Trees in snowy landscape

Three Poems by Ted Kooser

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A Light Snow in Late March

There is a kind of light, thin snow
that the wind can’t pick back up
once it has put it down and given it
a kick, and let it unroll across
the lawn, at least a puffy wind
like this one can’t, unable to
bend down far enough to get its
fingers under an edge (a fringed
edge on this morning’s carpet)
to straighten it a little, although
it’s making quite a show of trying,
sensing that someone may be
watching from a nearby window
where, indeed, somebody is.

 

 

 

Raindrop

I saw a raindrop, once, on the hood of a car
in a used car dealership, just that one
shining drop, but it had everything around it
in it, all of the other cars and pickups,
every red, yellow and blue plastic pennant
flapping above it, a row of newly planted
saplings standing in line by the highway
with bandaged trunks and saggy guy-wires,
the whining traffic and the sky overhead
that was looking more and more like rain,
four or five swallows darting within it.
One drop of rain had taken in everything,
and there was my face, though a little
distorted, one flat white cheek pressed up
against that curving window, peering out
at all of the world and all that was in it,  
from the inside out, for the very first time.

 

 

 

Ship-Model Kit

The lid of its box had a colorful picture
of a four-masted clipper unzipping
a blue ocean that had been loosely

laid out, its folds rolling, its opened
lapels showing a foamy white lining,
far more color right there on that flat

cardboard carton than on the millions
of pieces inside, all the same gray
like lead soldiers, and all fastened

together, tab to tab, plastic cast
as one piece, much like the long folds
of dolls that my Grandmother Kooser

snipped out of the Ames Daily Tribune
just to entertain me and my sister,
though all that had happened before

I’d grown older and ready to take on
an expensive, elaborate ship-model
kit with an accordion-fold of thin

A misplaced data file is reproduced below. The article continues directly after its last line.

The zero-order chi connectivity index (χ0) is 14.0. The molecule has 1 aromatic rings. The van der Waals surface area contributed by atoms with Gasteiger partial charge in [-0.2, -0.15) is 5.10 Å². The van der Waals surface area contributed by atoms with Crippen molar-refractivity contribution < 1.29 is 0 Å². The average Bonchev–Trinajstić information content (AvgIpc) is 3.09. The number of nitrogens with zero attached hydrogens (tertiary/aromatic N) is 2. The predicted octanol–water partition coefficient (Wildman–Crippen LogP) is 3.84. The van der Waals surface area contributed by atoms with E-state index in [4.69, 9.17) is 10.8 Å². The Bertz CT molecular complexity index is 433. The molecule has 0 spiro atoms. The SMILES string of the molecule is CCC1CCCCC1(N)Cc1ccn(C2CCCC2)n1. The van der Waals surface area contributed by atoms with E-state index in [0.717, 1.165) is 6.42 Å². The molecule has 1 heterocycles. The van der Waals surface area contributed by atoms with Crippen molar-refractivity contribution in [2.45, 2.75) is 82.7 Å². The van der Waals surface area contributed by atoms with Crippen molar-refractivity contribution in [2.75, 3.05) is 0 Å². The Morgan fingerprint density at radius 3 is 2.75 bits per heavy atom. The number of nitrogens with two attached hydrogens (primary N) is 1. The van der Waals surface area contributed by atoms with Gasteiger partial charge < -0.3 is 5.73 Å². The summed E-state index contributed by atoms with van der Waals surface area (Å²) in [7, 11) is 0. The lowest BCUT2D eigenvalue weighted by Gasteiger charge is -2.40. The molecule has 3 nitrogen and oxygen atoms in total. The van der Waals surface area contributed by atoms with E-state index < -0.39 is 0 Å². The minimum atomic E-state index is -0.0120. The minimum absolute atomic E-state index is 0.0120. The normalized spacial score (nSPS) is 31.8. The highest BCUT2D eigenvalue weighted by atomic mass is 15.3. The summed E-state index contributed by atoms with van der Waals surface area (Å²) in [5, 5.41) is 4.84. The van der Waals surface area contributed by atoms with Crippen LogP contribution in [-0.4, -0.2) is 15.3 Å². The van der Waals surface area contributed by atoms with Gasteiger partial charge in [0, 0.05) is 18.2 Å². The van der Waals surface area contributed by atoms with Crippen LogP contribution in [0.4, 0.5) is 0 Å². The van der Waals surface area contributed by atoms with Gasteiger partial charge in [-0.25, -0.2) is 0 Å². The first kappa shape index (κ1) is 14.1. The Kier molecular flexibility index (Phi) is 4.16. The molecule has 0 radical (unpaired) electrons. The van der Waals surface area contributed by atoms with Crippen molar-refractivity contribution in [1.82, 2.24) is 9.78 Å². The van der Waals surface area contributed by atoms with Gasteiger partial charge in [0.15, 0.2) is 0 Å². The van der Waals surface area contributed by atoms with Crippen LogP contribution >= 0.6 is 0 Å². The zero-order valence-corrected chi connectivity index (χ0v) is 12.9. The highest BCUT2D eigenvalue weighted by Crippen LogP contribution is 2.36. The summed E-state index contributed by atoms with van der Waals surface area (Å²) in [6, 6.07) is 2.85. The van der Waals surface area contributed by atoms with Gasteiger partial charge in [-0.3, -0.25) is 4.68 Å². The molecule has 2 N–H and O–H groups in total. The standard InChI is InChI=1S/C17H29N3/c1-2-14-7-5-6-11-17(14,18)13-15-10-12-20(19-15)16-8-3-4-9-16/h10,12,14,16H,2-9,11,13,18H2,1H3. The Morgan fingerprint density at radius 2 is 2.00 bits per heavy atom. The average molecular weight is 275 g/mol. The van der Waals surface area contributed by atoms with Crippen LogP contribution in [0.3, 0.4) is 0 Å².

paper instructions, hundreds of words
I had almost no patience for reading,
wanting to start where I wanted to

start, gluing together the few pieces
I recognized, laying the miniature
oars over the laps of the lifeboats,

etc., but this time I made myself
follow directions, having made wastes
of other such kits—fighter planes,

locomotives and cars—and I laid it
all out in my room on a card-table,
the halves of the hull, all the sails,

full, quarter and jib, like seashells,
all of the miscellaneous pieces
that a ship had to have to be real,

right down to the thin little ladders
of rigging to climb to the yardarms,
there to sit, keeping my balance

despite a stiff breeze, looking out
over the sea of my room, the night
with its crickets like ropes and spars

creaking below my screen window,
the waves I could feel going slack
at their edges, the faraway harbors

with their busy bazaars going quiet,
the salty nets drawn up and drying,
their glass floats like small bubbles

in the night’s iridescence, as I bent
squinting over the bits of that ship
I was building to dream me away.

 

 

Poet Dennis Held Pays Tribute to Ted Kooser and His Lifelong Contributions to Poetry

Ted Kooser’s poems reveal a receptivity to a wide and various range of experiences—physical, yes, which is often the focus of those who write about his work; but also mental and emotional. And his adept handling of the conversation between thought and feeling is remarkable. Given the emphasis on abstract expressionism—to use one shorthand phrase—that pervades much of the poetry that makes its way into the public’s eye, the work he’s published for more than 800 columns, when placed beside his own books, stands as a testament to the continued impact of the power of clarity of expression when combined with imaginative searching.

 

Ted KooserTed Kooser, at age 81, recently retired from teaching at the University of Nebraska and is at long last done with making a living. His most recent book is Red Stilts, from Copper Canyon Press, and he and Connie Wanek have a collaborative children’s picture book in production at Candlewick Press, which has done four of Ted’s books for young people.

Header photo by Ina Hoekstra, courtesy Pixabay.

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